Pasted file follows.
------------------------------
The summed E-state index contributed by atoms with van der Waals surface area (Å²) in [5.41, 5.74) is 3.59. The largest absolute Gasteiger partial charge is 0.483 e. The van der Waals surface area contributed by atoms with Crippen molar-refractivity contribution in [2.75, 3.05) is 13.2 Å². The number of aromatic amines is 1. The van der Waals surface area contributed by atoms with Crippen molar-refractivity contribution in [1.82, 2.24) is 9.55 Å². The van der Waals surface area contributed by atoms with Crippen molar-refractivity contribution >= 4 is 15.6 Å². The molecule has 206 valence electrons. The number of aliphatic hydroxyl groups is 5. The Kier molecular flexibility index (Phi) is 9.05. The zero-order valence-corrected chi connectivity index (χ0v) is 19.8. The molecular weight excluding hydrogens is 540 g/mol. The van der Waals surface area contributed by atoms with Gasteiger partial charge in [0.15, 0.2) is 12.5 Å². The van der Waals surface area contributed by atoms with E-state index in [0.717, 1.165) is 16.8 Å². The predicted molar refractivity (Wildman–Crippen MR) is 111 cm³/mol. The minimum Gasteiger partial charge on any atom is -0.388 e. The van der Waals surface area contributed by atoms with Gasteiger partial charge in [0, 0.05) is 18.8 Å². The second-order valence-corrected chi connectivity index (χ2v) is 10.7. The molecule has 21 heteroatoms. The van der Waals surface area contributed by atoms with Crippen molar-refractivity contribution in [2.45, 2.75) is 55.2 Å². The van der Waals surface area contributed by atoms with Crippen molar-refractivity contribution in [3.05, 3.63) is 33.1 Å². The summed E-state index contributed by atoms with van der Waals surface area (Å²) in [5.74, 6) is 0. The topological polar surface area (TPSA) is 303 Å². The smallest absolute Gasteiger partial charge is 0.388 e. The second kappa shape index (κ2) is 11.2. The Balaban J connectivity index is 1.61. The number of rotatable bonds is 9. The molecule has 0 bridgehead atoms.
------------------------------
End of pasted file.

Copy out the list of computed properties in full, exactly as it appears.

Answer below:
The summed E-state index contributed by atoms with van der Waals surface area (Å²) in [5.41, 5.74) is 3.59. The largest absolute Gasteiger partial charge is 0.483 e. The van der Waals surface area contributed by atoms with Crippen molar-refractivity contribution in [2.75, 3.05) is 13.2 Å². The number of aromatic amines is 1. The van der Waals surface area contributed by atoms with Crippen molar-refractivity contribution in [1.82, 2.24) is 9.55 Å². The van der Waals surface area contributed by atoms with Crippen molar-refractivity contribution >= 4 is 15.6 Å². The molecule has 206 valence electrons. The number of aliphatic hydroxyl groups is 5. The Kier molecular flexibility index (Phi) is 9.05. The zero-order valence-corrected chi connectivity index (χ0v) is 19.8. The molecular weight excluding hydrogens is 540 g/mol. The van der Waals surface area contributed by atoms with Gasteiger partial charge in [0.15, 0.2) is 12.5 Å². The van der Waals surface area contributed by atoms with E-state index in [0.717, 1.165) is 16.8 Å². The predicted molar refractivity (Wildman–Crippen MR) is 111 cm³/mol. The minimum Gasteiger partial charge on any atom is -0.388 e. The van der Waals surface area contributed by atoms with Gasteiger partial charge in [0, 0.05) is 18.8 Å². The second-order valence-corrected chi connectivity index (χ2v) is 10.7. The molecule has 21 heteroatoms. The van der Waals surface area contributed by atoms with Crippen molar-refractivity contribution in [2.45, 2.75) is 55.2 Å². The van der Waals surface area contributed by atoms with Crippen molar-refractivity contribution in [3.05, 3.63) is 33.1 Å². The summed E-state index contributed by atoms with van der Waals surface area (Å²) in [5.74, 6) is 0. The topological polar surface area (TPSA) is 303 Å². The smallest absolute Gasteiger partial charge is 0.388 e. The second kappa shape index (κ2) is 11.2. The Balaban J connectivity index is 1.61. The number of rotatable bonds is 9. The molecule has 0 bridgehead atoms.